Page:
Twelve Steps to a Perfect Thanksgiving Dinner

In less than two weeks, people will enter my kitchen and demand a perfectly cooked dead turkey, smashed potatoes and chopped veggies. Sounds pretty violent. And although I STILL can’t cook a turkey so it’s done on time, I’ve found a way to make T-day cooking go a little smoother (yes, alcohol helps).

Before Thanksgiving Day:

1. Figure out who’s coming to dinner. Contact parents, siblings, children, distant relatives, grouchy neighbors and obnoxious co-workers to see if they will attend. Chances are, no one will tell you their plans until the night before the holiday.

2. Create the menu. It’s not that hard. Turkey, potatoes (mashed and sweet), cranberries (yuck), stuffing (double yuck), assorted Jell-O salads, vegetable dishes–and lots and lots of pie. With whipped cream. And sugar cookies.

turkey(Don’t mess with tradition. People expect turkey. That’s it.)

3. Divide menu items amongst the guests. Your cousin will bring a jar of pickles. Your aunt might bring a box of butter. Plan on making everything else yourself.

4. Purchase a turkey (and other Thanksgiving paraphernalia). To determine the size of turkey you’ll need, take the number of people attending and times it by 14. Subtract the cost of the turkey, and divide by how many parents you have (this includes step-parents). Add the time you’ll be eating dinner, plus the amount of time it takes to consume a bottle of tequila. Simple.

5. Prepare food ahead of time. Except for the turkey, potatoes, stuffing, rolls, pumpkin pies, cranberry sauce, green bean casserole, chocolate cream pie and vegetable trays, everything else can be made the day before.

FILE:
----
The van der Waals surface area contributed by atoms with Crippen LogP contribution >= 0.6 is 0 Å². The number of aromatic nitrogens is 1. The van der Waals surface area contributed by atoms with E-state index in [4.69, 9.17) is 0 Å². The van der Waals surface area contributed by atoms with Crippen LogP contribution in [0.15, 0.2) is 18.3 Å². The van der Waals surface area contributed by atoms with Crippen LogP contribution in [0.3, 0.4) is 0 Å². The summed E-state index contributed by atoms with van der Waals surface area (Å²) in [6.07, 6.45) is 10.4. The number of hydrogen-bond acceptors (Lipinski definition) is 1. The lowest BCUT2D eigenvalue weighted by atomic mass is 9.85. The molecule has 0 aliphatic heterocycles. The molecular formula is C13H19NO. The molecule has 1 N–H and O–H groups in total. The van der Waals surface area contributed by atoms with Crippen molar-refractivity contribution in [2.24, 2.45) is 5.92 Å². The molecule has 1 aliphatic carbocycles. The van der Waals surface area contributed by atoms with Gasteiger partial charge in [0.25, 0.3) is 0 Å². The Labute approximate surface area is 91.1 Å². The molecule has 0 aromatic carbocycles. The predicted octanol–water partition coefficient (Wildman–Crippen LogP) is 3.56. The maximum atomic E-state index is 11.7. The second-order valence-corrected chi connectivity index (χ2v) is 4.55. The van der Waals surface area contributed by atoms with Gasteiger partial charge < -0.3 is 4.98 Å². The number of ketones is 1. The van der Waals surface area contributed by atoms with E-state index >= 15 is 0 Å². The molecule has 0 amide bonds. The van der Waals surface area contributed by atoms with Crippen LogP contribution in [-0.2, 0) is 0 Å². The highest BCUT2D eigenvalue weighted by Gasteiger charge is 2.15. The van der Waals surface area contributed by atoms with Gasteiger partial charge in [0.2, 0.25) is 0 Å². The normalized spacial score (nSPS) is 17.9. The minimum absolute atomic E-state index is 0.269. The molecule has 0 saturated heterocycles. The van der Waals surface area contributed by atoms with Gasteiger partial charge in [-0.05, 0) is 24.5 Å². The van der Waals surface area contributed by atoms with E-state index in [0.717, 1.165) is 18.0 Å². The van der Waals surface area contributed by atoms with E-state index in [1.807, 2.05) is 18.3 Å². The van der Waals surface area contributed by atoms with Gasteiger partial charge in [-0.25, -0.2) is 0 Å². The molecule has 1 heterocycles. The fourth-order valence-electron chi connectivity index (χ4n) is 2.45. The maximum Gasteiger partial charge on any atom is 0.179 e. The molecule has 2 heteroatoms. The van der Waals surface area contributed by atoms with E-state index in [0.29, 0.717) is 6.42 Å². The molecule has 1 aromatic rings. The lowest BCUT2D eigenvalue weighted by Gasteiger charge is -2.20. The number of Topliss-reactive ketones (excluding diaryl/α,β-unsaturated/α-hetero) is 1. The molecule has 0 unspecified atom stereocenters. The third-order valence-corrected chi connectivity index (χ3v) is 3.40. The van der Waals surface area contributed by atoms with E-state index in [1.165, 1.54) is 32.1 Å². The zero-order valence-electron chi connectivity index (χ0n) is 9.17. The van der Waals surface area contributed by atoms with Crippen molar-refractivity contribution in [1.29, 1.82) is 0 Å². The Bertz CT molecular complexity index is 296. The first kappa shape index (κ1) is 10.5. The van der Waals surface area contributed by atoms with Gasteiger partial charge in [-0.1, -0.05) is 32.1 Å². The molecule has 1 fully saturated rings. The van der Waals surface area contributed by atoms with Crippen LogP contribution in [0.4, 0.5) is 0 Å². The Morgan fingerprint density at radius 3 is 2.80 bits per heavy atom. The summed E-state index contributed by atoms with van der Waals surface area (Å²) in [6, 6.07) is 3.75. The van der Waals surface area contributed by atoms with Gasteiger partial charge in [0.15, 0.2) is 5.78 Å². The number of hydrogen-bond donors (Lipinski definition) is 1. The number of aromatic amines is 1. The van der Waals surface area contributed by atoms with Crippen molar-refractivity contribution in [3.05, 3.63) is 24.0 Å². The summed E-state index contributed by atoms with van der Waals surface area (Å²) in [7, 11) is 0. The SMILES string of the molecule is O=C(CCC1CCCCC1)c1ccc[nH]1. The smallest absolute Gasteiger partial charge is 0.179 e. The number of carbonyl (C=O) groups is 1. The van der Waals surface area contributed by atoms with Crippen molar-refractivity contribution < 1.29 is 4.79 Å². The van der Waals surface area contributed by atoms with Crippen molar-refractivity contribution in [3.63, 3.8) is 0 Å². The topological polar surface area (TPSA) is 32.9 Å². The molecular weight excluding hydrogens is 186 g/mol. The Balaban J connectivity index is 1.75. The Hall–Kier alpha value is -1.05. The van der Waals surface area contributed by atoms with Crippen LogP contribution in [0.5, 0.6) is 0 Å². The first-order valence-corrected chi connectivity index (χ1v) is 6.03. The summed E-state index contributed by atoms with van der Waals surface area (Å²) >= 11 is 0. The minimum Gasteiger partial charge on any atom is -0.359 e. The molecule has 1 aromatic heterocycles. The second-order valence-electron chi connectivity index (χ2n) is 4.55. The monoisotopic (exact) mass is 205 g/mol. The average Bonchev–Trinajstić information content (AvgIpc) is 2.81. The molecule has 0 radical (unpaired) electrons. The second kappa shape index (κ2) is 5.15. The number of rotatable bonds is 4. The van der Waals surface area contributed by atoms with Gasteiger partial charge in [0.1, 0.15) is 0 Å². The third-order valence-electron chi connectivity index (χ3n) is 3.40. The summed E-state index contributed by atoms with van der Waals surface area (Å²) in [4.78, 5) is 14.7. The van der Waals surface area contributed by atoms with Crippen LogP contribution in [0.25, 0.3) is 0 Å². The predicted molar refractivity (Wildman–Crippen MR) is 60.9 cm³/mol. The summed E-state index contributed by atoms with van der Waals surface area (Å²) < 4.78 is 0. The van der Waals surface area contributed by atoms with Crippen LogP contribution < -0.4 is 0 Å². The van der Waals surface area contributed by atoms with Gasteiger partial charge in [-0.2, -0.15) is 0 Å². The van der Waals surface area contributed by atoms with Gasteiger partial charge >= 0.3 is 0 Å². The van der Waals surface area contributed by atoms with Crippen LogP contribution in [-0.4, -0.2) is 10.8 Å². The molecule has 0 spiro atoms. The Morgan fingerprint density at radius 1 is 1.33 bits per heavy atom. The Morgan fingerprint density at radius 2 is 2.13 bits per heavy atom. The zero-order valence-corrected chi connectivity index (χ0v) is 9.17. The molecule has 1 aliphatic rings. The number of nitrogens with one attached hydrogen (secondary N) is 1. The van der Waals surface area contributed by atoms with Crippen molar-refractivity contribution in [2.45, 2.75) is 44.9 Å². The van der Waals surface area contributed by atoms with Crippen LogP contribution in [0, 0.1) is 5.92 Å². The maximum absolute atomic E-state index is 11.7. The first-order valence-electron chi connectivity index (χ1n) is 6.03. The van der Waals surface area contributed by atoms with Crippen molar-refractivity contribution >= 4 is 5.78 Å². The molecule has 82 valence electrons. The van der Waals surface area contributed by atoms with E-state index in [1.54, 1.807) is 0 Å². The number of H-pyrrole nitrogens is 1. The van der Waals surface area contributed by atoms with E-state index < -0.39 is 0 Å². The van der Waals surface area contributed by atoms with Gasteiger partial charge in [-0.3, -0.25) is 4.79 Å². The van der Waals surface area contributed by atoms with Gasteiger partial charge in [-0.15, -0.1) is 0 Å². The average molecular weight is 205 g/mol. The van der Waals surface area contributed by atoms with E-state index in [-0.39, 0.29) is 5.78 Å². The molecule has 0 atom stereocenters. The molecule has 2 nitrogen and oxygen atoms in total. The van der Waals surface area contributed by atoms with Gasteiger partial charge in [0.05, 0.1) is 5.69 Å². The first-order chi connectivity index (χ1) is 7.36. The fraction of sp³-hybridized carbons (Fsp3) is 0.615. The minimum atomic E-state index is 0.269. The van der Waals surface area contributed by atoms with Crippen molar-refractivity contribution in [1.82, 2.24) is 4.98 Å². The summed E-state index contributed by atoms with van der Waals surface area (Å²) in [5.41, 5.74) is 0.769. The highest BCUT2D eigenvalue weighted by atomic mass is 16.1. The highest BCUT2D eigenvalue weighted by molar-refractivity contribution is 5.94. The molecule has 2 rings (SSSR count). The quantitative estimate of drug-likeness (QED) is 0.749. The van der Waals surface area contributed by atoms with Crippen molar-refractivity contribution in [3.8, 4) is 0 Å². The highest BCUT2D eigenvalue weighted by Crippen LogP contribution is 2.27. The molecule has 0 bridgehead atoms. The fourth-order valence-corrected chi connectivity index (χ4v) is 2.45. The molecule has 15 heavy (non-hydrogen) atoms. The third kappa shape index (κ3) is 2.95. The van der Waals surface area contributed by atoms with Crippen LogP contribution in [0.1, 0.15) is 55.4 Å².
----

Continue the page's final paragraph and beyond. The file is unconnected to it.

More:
Thanksgiving morning:

6. Get up. Lying in bed, facing a day full of cooking, relatives, dirty dishes and calories, you might think it’s easier to snuggle back under the blankets and call in sick. Don’t bother. People will still show up. Start consuming caffeine/alcohol as soon as possible.

7. Cook turkey. As mentioned before, my turkey is either still gobbling at dinnertime, or has become turkey charcoal. To figure out cooking time, call the Butterball hotline, 1-800-DUMBASS. Or take the weight of the bird, divide it by the halftime score of the Cowboys game, add an additional 2.5 minutes for each time someone asks if dinner is ready, and subtract time spent crying in the bathroom. Should be golden brown (see above). At some point.

8. Set the table. Unlike Martha Stewart, I don’t have a banquet hall with full service for 25 people. So instead, I gather card tables, piano benches, concrete blocks, unused doors and a couple of old mattresses, and create a festive table with enough chairs for all!

T-Day(Eating outside keeps your home tidy. Caution: Not to be attempted during a snowstorm.)

9. Greet guests. You’re probably totally plowed at this time, so don’t say anything stupid.

10. Have a prayer. Even if you only pray when you’re in a plane hitting turbulence, assign someone to give a heartfelt thanks for surviving another year. And bless the food so your guests don’t die from food poisoning.

11. Eat. And continue eating for the next three days. Apple pie is good for breakfast any time of year. Turkey sandwiches are good only if made with leftover rolls. If you can sit with your pants buttoned, you haven’t eaten enough.

DSC_2960 - Copy(Eat until your eyes roll back into your head.)

12. Call “Not it!” when it’s time to decide next year’s Thanksgiving location.

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3 thoughts on “Twelve Steps to a Perfect Thanksgiving Dinner

  1. #9 is so funny (and so true!) 😉

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  2. You’ve been to my house!!!! The one thing I have to add to your list is to make sure to tell the relatives who are “time-challenged” that dinner is an hour earlier than it really is — so they will only show up an hour late for dinner. In fact, if you can’t ever figure out when your turkey will be done, this will work to your advantage — if it is done early, you start without them and if it is done late, you start without them. Either way — they are late and you don’t have to wait!

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